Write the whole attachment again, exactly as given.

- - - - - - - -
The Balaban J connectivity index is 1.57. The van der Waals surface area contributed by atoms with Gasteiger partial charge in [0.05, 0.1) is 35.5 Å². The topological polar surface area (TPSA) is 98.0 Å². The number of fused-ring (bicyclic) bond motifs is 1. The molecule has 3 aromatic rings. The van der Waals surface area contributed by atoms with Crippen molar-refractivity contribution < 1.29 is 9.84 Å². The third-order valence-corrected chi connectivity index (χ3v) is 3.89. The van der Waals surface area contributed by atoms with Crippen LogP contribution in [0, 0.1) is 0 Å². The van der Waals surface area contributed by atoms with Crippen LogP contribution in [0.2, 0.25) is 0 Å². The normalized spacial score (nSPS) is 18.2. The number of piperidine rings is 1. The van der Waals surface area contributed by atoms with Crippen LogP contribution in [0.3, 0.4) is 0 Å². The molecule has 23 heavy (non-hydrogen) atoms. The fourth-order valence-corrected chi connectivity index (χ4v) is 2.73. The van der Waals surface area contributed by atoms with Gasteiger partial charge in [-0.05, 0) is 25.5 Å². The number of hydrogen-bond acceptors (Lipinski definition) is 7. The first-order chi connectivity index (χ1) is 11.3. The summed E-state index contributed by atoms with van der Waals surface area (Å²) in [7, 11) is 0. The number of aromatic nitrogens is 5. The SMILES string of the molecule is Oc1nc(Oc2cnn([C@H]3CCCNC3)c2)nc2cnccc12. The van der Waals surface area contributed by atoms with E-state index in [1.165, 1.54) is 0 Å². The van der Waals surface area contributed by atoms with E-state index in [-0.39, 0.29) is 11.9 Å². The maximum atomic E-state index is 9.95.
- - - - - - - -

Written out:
The Balaban J connectivity index is 1.57. The van der Waals surface area contributed by atoms with Gasteiger partial charge in [0.05, 0.1) is 35.5 Å². The topological polar surface area (TPSA) is 98.0 Å². The number of fused-ring (bicyclic) bond motifs is 1. The molecule has 3 aromatic rings. The van der Waals surface area contributed by atoms with Crippen molar-refractivity contribution < 1.29 is 9.84 Å². The third-order valence-corrected chi connectivity index (χ3v) is 3.89. The van der Waals surface area contributed by atoms with Crippen LogP contribution in [0, 0.1) is 0 Å². The van der Waals surface area contributed by atoms with Crippen LogP contribution in [0.2, 0.25) is 0 Å². The normalized spacial score (nSPS) is 18.2. The number of piperidine rings is 1. The van der Waals surface area contributed by atoms with Crippen LogP contribution in [0.3, 0.4) is 0 Å². The molecule has 23 heavy (non-hydrogen) atoms. The fourth-order valence-corrected chi connectivity index (χ4v) is 2.73. The van der Waals surface area contributed by atoms with Gasteiger partial charge in [-0.05, 0) is 25.5 Å². The number of hydrogen-bond acceptors (Lipinski definition) is 7. The first-order chi connectivity index (χ1) is 11.3. The summed E-state index contributed by atoms with van der Waals surface area (Å²) in [7, 11) is 0. The number of aromatic nitrogens is 5. The SMILES string of the molecule is Oc1nc(Oc2cnn([C@H]3CCCNC3)c2)nc2cnccc12. The van der Waals surface area contributed by atoms with E-state index in [1.165, 1.54) is 0 Å². The van der Waals surface area contributed by atoms with E-state index in [-0.39, 0.29) is 11.9 Å². The maximum atomic E-state index is 9.95.